New issue

Have a question about this project? Sign up for a free GitHub account to open an issue and contact its maintainers and the community.

By clicking “Sign up for GitHub”, you agree to our terms of service and privacy statement. We’ll occasionally send you account related emails.

Already on GitHub? Sign in to your account

Flatpak/AppImage/Snap distribution #259

Open
edgmnt opened this Issue Oct 10, 2016 · 9 comments

Comments

Projects
None yet
3 participants
@edgmnt

edgmnt commented Oct 10, 2016

Consider packaging Haskell Platform for Flatpak, AppImage or Snap as Linux distribution-agnostic variants. It may even serve as a reference platform or testbed, since it's a better-controlled environment.

@gbaz

This comment has been minimized.

Show comment
Hide comment
@gbaz

gbaz Nov 6, 2016

Contributor

On initial inspection, it's not clear to me if appimage is distribution agnostic. Because it doesn't bundle everything there's the possibility of version mismatches? Flatpak looks more possible. That said, do you have examples of other compilers packaged in such a way? Distributing compilers this way feels somewhat different than distributing end-user applications -- some examples of how people have done this for one of these systems would be nice, to take inspiration from.

Contributor

gbaz commented Nov 6, 2016

On initial inspection, it's not clear to me if appimage is distribution agnostic. Because it doesn't bundle everything there's the possibility of version mismatches? Flatpak looks more possible. That said, do you have examples of other compilers packaged in such a way? Distributing compilers this way feels somewhat different than distributing end-user applications -- some examples of how people have done this for one of these systems would be nice, to take inspiration from.

@probonopd

This comment has been minimized.

Show comment
Hide comment
@probonopd

probonopd Nov 6, 2016

On initial inspection, it's not clear to me if appimage is distribution agnostic. Because it doesn't bundle everything there's the possibility of version mismatches?

AppImage is basically just a self-mounting filesystem that contains what you put in there. So, if you put the generic binaries from https://www.haskell.org/platform/#linux-generic inside an AppImage, the result should be no more and no less distribution agnostic than the generic binaries you used.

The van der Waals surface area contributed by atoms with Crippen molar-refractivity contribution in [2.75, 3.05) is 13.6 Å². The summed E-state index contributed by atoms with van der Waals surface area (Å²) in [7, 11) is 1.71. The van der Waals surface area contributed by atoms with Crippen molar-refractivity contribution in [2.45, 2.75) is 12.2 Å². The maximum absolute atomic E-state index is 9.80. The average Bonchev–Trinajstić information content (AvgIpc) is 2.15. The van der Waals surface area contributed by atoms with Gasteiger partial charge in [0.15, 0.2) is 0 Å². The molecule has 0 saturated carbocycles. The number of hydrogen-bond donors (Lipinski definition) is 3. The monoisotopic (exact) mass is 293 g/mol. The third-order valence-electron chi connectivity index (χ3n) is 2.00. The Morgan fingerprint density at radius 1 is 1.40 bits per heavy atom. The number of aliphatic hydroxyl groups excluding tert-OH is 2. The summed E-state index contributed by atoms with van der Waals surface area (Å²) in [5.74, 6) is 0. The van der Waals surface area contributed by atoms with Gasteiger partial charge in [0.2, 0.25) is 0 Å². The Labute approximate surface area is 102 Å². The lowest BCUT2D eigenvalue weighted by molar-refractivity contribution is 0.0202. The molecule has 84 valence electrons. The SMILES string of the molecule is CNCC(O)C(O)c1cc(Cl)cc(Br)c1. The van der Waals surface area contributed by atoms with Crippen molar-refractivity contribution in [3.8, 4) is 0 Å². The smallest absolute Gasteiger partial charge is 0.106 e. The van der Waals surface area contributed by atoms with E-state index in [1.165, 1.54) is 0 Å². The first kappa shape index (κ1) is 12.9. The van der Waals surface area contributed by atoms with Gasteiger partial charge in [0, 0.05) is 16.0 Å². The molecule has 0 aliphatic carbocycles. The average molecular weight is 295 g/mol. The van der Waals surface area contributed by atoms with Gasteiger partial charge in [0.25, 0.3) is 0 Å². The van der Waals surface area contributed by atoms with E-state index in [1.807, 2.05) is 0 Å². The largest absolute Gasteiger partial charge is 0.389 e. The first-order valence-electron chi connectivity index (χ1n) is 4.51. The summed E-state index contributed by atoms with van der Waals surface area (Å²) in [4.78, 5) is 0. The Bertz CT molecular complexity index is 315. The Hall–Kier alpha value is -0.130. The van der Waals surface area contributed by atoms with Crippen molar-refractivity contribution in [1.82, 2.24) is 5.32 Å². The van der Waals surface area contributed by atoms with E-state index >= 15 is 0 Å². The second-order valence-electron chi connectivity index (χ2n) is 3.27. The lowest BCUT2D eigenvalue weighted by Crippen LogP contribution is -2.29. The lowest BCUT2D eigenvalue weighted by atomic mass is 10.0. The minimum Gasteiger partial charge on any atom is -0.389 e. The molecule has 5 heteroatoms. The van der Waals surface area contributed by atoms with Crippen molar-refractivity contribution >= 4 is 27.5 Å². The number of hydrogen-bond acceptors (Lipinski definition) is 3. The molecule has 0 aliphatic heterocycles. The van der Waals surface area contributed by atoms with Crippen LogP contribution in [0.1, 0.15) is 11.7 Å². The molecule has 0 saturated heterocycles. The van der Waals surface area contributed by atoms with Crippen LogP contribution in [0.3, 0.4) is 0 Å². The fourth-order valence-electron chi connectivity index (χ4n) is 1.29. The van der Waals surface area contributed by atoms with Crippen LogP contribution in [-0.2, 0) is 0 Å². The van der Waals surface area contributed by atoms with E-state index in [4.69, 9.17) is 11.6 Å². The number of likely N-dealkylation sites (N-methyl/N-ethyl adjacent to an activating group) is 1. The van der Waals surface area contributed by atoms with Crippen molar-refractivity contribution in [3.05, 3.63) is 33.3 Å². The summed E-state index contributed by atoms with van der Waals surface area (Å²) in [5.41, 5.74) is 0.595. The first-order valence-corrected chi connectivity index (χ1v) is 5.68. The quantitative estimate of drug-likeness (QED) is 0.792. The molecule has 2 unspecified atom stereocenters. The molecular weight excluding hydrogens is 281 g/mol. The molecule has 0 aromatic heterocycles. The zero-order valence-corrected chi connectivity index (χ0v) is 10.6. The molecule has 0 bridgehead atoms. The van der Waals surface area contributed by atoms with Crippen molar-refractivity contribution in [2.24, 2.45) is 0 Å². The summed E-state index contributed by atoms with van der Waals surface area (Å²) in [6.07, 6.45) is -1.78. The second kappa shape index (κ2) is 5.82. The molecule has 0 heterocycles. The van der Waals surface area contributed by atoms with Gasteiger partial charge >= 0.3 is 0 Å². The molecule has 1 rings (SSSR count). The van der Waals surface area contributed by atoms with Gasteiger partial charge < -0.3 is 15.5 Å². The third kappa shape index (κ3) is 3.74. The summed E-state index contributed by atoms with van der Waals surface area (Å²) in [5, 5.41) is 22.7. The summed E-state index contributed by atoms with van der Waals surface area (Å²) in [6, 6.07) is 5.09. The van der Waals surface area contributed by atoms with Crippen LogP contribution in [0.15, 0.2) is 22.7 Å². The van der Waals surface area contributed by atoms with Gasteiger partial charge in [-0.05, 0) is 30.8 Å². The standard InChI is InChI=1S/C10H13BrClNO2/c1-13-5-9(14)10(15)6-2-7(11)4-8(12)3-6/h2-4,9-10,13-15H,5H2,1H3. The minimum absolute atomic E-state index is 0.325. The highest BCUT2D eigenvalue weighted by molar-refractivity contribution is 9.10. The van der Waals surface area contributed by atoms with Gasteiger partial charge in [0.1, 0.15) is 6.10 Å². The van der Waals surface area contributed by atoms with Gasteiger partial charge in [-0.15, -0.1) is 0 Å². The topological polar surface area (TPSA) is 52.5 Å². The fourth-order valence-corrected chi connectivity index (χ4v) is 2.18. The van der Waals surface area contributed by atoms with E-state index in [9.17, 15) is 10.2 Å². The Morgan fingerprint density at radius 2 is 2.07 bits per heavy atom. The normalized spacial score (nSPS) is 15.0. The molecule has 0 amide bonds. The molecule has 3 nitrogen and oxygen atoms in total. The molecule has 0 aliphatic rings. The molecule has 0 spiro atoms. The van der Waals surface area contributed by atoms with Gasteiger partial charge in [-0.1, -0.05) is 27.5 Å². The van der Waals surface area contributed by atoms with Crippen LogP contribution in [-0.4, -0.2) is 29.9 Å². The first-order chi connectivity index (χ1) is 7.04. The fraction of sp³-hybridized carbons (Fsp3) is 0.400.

probonopd commented Nov 6, 2016

On initial inspection, it's not clear to me if appimage is distribution agnostic. Because it doesn't bundle everything there's the possibility of version mismatches?

AppImage is basically just a self-mounting filesystem that contains what you put in there. So, if you put the generic binaries from https://www.haskell.org/platform/#linux-generic inside an AppImage, the result should be no more and no less distribution agnostic than the generic binaries you used.

@probonopd

This comment has been minimized.

Show comment
Hide comment
@probonopd

probonopd Nov 6, 2016

I have it working in principle, but I can't get Haskell Platform activated as non-root. Can someone help me here? This has nothing to do with AppImage specifically - imagine you extract the generic binaries from https://www.haskell.org/platform/#linux-generic at some random location in your $HOME and want to activate/use them on a per-user basis, without being root. What are you supposed to do?

In case you are curious, here is the .yml file that puts together the AppImage, and here is the file that runs it.

probonopd commented Nov 6, 2016

I have it working in principle, but I can't get Haskell Platform activated as non-root. Can someone help me here? This has nothing to do with AppImage specifically - imagine you extract the generic binaries from https://www.haskell.org/platform/#linux-generic at some random location in your $HOME and want to activate/use them on a per-user basis, without being root. What are you supposed to do?